Dozens of megalithic jars have been unearthed in Assam, India, at four previously unknown sites, according to a study published in the journal Asian Archaeology.
The stone jars range from 1 to 3 meters (about 3.2 to 9.8 feet) tall, according to study coauthor Nicholas Skopal, doctoral candidate at Australia National University in Canberra.
Some of the jars feature decorative carvings, while others are plain, he said. Around 65 jars have been discovered so far, but many more could be lurking beneath the ground, according to Skopal.
Researchers have yet to unravel the mystery of when these jars were made and which civilization used them, he said.
A handful of sites in the region with the same stone jars were discovered by the British in the 1920s, and prior to Skopal’s 2020 excavation, there were seven known sites. His team was analyzing jars found at three of the locations.
While exploring the surrounding areas, they stumbled across four previously unknown sites with partially exposed jars, which was a pleasant surprise, Skopal said.
“By going out, surveying and documenting them properly, the government and universities can manage their heritage a lot better and preserve these jars for future generations,” Skopal said.
By the time the research team found the exposed jars, most of their contents were long gone, Skopal said.
There are oral historical accounts of the Naga, local villagers, pulling beads and other items out of the jars, he said. While it’s not known precisely when the beads were removed, since some of the locals still have them as family heirlooms, it’s likely they unearthed the jars not too long ago, Skopal added.
“In one of the villages we’re staying in, one of the elderly ladies actually showed me (some jewelry) that had been pulled out of the jar,” he said.
Similar jars have been discovered in Laos, and researchers there have been fortunate to find jars that were still intact with artifacts like beads and human remains inside, Skopal said.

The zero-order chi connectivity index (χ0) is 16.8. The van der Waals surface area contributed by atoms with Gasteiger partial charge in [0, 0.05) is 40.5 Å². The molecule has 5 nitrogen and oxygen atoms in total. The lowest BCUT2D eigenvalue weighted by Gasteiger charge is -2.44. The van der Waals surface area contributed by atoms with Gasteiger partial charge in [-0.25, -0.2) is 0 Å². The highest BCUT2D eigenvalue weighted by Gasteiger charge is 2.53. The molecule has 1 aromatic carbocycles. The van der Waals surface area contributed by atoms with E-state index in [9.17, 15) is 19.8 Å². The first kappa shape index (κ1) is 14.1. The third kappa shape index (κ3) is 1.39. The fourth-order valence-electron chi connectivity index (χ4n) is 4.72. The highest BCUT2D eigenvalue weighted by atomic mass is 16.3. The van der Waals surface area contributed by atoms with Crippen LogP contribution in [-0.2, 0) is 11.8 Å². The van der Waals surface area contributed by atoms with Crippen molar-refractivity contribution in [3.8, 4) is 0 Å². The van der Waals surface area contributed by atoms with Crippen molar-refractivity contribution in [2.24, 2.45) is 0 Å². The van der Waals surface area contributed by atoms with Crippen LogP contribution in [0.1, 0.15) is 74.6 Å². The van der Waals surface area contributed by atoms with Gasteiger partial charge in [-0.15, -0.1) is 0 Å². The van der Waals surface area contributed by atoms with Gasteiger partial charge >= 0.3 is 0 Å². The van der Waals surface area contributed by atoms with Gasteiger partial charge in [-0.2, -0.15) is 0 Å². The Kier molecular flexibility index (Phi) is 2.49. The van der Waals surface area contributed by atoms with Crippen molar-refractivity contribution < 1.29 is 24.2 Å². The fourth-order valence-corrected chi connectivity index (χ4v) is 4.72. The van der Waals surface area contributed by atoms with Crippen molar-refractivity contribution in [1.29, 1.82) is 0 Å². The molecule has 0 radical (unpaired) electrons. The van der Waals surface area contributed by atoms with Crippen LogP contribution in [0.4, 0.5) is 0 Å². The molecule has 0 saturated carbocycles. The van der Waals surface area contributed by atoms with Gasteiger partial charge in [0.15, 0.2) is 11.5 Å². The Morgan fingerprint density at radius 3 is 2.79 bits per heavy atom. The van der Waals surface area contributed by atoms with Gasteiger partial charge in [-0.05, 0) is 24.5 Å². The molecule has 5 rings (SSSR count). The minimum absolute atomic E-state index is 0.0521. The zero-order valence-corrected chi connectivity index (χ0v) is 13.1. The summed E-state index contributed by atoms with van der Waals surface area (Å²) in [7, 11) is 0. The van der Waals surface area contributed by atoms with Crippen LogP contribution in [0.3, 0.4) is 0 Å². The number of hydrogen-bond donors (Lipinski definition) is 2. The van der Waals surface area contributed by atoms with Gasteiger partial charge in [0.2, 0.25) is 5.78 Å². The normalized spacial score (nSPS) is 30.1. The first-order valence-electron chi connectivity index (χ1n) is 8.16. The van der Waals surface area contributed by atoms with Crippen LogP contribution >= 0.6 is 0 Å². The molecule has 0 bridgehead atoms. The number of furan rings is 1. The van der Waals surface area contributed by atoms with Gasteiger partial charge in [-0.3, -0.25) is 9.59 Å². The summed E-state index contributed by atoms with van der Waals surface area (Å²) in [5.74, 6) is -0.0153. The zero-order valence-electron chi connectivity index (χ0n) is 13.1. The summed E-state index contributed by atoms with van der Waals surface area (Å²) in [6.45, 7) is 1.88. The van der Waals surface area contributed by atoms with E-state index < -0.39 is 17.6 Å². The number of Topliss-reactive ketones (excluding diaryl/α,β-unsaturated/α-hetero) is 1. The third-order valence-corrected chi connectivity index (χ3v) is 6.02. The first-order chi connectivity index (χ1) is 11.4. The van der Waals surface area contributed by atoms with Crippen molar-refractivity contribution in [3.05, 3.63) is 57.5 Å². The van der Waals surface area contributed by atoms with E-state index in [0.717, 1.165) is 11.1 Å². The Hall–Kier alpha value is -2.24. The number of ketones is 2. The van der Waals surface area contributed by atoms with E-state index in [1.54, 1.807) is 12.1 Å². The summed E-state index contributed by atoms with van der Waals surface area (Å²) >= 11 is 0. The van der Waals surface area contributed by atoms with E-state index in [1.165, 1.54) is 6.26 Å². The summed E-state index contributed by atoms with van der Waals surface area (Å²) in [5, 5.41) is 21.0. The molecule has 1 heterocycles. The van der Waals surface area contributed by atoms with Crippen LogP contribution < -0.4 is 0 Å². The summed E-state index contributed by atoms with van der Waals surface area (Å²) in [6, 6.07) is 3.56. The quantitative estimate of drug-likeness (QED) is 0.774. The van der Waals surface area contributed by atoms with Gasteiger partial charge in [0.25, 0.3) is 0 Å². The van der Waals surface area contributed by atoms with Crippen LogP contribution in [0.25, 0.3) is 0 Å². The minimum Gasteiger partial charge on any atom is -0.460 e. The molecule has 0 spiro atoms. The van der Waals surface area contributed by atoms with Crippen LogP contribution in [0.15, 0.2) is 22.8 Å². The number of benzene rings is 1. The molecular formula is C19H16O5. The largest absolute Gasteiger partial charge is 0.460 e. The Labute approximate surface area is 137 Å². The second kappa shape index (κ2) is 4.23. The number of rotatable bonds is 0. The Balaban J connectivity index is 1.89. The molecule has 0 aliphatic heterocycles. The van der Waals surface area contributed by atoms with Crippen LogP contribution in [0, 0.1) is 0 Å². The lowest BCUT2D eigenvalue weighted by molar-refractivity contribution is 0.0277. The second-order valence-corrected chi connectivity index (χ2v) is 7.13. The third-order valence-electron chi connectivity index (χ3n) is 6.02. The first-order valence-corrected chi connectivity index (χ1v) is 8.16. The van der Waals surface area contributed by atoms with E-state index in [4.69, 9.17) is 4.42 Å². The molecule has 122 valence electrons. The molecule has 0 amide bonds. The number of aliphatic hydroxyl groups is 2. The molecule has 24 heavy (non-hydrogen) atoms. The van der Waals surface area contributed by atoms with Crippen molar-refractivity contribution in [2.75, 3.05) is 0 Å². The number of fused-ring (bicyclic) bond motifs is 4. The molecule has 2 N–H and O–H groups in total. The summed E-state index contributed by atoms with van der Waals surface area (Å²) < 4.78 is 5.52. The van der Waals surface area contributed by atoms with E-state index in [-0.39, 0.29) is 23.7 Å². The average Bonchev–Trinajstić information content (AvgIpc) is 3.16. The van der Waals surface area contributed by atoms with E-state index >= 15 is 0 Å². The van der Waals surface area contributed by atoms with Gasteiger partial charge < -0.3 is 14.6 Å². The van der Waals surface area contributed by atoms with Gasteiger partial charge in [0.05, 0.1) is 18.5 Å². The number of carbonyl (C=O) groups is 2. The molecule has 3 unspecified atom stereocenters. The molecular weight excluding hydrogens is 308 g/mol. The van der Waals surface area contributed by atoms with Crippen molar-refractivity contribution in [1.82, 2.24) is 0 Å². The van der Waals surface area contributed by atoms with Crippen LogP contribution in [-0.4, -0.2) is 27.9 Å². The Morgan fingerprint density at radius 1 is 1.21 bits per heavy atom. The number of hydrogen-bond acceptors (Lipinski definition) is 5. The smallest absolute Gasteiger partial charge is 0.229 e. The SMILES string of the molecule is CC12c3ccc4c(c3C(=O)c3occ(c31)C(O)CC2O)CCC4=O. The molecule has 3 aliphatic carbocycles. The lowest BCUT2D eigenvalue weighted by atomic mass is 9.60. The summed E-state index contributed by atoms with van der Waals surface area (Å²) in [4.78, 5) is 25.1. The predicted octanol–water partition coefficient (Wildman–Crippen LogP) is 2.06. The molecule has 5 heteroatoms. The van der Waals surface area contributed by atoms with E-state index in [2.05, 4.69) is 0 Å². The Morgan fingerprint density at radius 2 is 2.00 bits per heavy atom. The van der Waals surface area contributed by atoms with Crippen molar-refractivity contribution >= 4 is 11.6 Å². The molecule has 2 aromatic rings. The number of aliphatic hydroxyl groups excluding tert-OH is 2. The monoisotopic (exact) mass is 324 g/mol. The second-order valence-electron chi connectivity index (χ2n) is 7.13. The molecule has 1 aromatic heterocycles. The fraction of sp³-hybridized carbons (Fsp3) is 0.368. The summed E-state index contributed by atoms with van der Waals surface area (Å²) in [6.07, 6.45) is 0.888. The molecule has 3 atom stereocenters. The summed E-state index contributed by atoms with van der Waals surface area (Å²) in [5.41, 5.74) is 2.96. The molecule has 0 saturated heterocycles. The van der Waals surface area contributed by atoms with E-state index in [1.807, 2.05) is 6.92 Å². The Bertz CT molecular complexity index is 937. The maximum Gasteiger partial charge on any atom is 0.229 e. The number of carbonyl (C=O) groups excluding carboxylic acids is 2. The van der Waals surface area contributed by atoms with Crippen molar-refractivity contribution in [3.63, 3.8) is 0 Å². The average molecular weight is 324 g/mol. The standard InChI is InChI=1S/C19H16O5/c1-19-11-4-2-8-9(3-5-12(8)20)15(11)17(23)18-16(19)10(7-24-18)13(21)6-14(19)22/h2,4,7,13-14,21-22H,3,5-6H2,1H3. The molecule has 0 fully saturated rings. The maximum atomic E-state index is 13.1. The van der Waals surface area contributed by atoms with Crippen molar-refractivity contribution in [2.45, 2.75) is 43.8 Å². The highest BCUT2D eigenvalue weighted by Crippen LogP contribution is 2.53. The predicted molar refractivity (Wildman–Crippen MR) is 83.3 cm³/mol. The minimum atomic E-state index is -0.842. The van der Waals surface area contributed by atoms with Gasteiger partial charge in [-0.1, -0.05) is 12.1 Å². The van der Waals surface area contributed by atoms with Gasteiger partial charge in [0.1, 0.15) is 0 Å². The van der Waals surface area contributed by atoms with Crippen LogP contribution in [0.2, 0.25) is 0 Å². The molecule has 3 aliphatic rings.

He is hoping his team will eventually find unopened jars at the new sites in Assam to study the culture they originated from.
“Some of the buried ones might have things still inside, but we haven’t excavated yet,” he said.
It is difficult to date when these jars were first created, so researchers are not yet able to determine which civilization crafted the stone jars, Skopal said.
Early estimates date the artifacts to 400 BC or earlier, according to lead study author Tilok Thakuria, assistant professor in the History & Archaeology Department at the North-Eastern Hill University Tura Campus in Meghalaya, India.
Nailing down the time period in which these jars were created is the team’s next priority, Skopal said.
To determine when the artifacts were buried, his team plans to use optically stimulated luminescence, called OSL. This is a dating method where you take a sediment sample from directly underneath the jar and determine when light last hit that sample, Skopal said.
The date would correspond with when the jars were buried, giving researchers a much better idea of when the jars were made.
Unearthing unopened jars will also be a big help in dating the stone pieces, according to Thakuria.